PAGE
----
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Sprout - Dale Peck It shouldn't take too long for this to make teen banned book lists across America. It's well-written, so it's probably going to be passed around high school friends quite quickly. However, it has more innuedo to profanity and sex than any novel I've read in a while. Yes, I said "innuendo". Sometimes double entendre and allusion gives you enough of a picture to not have to be reading the actual thing. And this was the author's intention. The back cover says that "Sprout has a secret. It's not what you think -- he'll tell you he's gay." I assumed this meant that his sexuality wasn't going to be a focus of the book. I was wrong.

I have to say that I fell in love with the writer's ideas for eccentric characters in this book. Daniel (a.k.a. Sprout) is a talented writer with green hair. He loves word play. I love word play. Thus, Sprout was instantly cast in my mind as a character who could have been my high school best friend (except that my real best friend in high school wasn't gay). Sprout's dad has moved them from Long Island to Kansas to deal with his newly found widowdom. Dad's idea of landscaping includes planting vines to cover their small trailer and planting rows upon rows of dead trees with their roots up in the air instead of in the ground. Sprout's English teacher invites Sprout over to her house to practice his essay-writing and serves him alcohol and profanity (both of which he declines). It seems, however, that she's really invited him over to get closer to one of the subjects of his writing (and it's not Sprout).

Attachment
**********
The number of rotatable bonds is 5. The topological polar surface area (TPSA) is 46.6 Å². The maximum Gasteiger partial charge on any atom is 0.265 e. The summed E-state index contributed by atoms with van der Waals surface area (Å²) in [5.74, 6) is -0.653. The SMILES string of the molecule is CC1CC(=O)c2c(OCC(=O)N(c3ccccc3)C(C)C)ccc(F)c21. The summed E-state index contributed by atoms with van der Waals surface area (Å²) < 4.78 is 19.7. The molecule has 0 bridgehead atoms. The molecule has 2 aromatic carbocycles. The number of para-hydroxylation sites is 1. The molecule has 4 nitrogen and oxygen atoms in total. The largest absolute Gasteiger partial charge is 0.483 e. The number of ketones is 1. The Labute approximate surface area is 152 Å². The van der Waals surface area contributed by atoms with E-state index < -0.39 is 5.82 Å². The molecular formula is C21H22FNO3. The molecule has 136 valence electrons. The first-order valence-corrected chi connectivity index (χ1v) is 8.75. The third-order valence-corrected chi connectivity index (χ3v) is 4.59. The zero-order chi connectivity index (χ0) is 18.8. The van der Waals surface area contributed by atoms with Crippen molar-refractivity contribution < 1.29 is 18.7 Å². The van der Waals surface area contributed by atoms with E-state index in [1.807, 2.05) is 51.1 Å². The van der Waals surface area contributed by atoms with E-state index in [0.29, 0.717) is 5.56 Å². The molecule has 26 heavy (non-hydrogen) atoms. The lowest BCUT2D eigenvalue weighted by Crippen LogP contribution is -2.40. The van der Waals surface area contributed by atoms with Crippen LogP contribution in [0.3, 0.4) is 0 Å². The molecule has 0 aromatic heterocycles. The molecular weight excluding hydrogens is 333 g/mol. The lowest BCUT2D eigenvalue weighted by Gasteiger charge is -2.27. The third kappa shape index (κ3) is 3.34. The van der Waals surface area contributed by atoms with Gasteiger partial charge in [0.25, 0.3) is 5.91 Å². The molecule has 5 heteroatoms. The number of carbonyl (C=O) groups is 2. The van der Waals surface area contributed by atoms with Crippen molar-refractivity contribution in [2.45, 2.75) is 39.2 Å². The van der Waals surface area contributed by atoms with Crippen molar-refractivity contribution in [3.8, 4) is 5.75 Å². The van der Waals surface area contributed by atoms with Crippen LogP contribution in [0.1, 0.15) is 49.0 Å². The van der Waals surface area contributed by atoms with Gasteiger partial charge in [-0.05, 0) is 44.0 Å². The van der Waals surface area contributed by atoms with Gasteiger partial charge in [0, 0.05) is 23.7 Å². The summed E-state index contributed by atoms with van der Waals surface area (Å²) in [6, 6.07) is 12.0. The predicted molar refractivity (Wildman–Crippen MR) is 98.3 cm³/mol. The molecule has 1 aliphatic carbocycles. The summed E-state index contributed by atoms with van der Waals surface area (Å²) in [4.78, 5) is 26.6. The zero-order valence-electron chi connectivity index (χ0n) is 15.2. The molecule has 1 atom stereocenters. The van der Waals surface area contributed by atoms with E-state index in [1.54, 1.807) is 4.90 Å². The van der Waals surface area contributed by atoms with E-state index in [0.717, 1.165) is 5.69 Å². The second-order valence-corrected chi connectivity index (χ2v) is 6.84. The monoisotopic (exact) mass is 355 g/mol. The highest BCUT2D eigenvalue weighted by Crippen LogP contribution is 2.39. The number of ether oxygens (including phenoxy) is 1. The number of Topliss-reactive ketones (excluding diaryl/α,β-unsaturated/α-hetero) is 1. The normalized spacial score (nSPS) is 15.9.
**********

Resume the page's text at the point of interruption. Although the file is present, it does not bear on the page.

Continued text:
The author has a real talent for creating memorable and distinct characters and has a real talent for using words in the most effective way possible. Even though the storyline of the book doesn't pick up intensity until the last half of the book, I barely noticed because I was so busy absorbing the nice words. While the novel is basically a "coming of age story" about a gay teenage boy, it's not as generic and cliche as it sounds. It's also about love found and love lost, but that, too, seems to not do justice to the writing and characters which bring this novel to life.

Note: While I critique both purchased and free books in the same way, I'm legally obligated to tell you I received this book free through the Amazon Vine program in return for my review. Blah blah blah.